Norman Maclean begins A River Runs through It with, "In our family, there was no clear line between religion and fly fishing." Reading that sentence, I decided Maclean needed an excuse to skip church and go fishing. That's not fair to Maclean, who demonstrates that fishing does indeed have its angels and demons, its Cain and its Abel, its heaven and hell, all of them located in Montana.
In my family, fishing was less metaphorical. Before the dams killed the runs in the Salmon River, my father guided salmon fishermen and approached fishing as a job. I also took on fishing as work, on a gill-netter in Alaska, catching more salmon in one short summer than my father had in his guiding career. If there's religion in fishing, I had it sucked out of me that summer on Bristol Bay when I pulled thousands of dead fish out of our nets and sold them to ships that were giant floating canneries.
But Maclean did write a book about heaven and hell disguised as a book about fishing. He got a wide audience, even among people who didn't consider themselves religious, even among people who saw a fish as something to eat or sell.
Organized religion has done a lot to harness our need for the divine to less-than-virtuous social and political ends. So when a writer like Maclean comes along and shows us what looks like a new, if narrow, path toward salvation, even if involves torturing fish, a lot of folks will take it.
I've just spent a sunny morning reading Jonathan Edwards' Sinners in the Hands of an Angry God. The day is still sunny but no longer bright, and I've realized I might be inoculated against fly fishing but not against guilt. I'll leave it to Edwards to explain why:
The God that holds you over the pit of hell, much as one holds a spider, or some loathsome insect, over the fire, abhors you, and is dreadfully provoked; his wrath towards you burns like fire; he looks upon you as worthy of nothing else, but to be cast into the fire; he is of purer eyes than to bear to have you in his sight; you are ten thousand times so abominable in his eyes as the most hateful venomous serpent is in ours.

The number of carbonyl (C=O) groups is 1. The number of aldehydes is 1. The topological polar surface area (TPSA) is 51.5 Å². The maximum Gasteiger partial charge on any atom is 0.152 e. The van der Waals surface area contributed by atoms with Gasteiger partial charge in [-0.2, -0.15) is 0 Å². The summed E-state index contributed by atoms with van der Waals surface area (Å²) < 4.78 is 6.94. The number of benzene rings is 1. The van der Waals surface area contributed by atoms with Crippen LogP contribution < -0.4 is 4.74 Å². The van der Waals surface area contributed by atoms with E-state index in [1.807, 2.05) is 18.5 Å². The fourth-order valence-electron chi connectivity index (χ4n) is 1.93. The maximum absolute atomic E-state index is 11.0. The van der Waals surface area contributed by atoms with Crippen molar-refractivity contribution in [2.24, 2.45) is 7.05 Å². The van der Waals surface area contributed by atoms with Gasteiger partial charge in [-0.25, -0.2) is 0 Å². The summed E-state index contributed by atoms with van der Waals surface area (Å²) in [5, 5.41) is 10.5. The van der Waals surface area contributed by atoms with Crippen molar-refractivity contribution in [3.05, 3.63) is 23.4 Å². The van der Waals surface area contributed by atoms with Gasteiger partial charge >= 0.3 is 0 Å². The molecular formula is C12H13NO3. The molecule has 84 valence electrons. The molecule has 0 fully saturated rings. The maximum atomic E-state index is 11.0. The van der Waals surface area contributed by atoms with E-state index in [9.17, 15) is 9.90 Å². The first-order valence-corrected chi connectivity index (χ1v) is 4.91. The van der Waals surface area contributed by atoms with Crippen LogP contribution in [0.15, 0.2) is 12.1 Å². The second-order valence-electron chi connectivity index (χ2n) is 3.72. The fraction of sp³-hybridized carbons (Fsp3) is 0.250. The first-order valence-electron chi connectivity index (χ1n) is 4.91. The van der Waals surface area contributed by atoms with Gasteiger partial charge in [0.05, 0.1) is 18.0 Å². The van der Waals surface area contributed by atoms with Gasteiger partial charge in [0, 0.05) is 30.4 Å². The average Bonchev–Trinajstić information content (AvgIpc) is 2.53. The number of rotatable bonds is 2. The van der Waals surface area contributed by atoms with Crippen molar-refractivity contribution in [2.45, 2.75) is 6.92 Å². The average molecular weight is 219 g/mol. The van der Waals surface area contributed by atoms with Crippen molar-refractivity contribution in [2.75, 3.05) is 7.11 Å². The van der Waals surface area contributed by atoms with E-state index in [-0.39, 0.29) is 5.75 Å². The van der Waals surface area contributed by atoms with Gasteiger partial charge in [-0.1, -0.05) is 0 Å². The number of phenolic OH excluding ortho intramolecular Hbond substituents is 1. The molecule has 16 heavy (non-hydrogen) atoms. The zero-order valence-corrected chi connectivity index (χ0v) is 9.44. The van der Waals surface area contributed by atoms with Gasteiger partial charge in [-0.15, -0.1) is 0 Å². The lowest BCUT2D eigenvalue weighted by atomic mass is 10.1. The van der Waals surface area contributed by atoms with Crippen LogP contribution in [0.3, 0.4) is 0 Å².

Not pleasant stuff, even without semicolons. This sermon and similar ones caused some of Edwards' congregation, including his uncle, to kill themselves, probably on Saturdays.
Edwards still is with us, even if we're contemporary secular Americans. If nothing else, his theology reminds us that fear and zealotry and hierarchy have formed the gray skeleton of civic life in this country. Dour and orthodox old men have sent young men and women off to war, have devised new and better ways of keeping poor people poor, and have taken their prosperity and power as evidence that they are but the agents of a vengeful god. We call ourselves a Christian country, but the Old Testament is alive and well in our social blueprint.
Sinners in the Hands of an Angry God detonates a shock of recognition, even if our most common reaction is to reject what he says and go out in the sunshine for a breath of guiltless fresh air. Of course, if you do, you risk running into Norman Maclean and his catalog of deadly fly-fishing sins.
At first glance Edwards and Maclean are much different writers, but they both see life as a spiritual journey, and the pitfalls along the way are many and deep. Both worship an unforgiving and hostile god. Both describe hell with enthusiasm and love.
It's tempting to see Edwards and Maclean as outliers in the pantheon of American authors, but they're mainstream, centered in a conversation that has gone on for some time. Try finding a great American novel that isn't about sin and the impossibility of redemption. You can start with the first page of The Great Gatsby.
You may not want to write as a Puritan, but remember that no one who writes escapes literary tradition. A good portion of your audience has been educated to see things the Puritan way. Ignore that education at your peril, whether you're writing scripts for YouTube or stories about urban hipsters or a novel about alien ships that show up one morning a mile over the Empire State Building. At some level, your readers will be reading to see if your characters are damned to a well-imagined hell.
It sounds unfair and reductive and anti-art, but when you attempt to add to American literature, you should be aware of your religious roots. You won't escape them. Jung, who has his own problems with Puritanism, says the unconscious is indistinguishable from fate, and that to act out of free will—to do something new—you have to know the arena you're playing in.
American writers in particular need to be conscious of the Long Puritanical Shadow. Otherwise, Jonathan Edwards—dead for centuries—will begin to stir and shuffle between your lines, and you won't even know it. If you're going to be a moralist, it's best to be a conscious one.
For me, there is no clear line between religion and writing, but at times I try to escape the moralistic portion of my cultural birthright. It frees me to notice the bright beauty of the world—however briefly and precariously—and with luck and with a painful grace, to put some of that beauty on the page.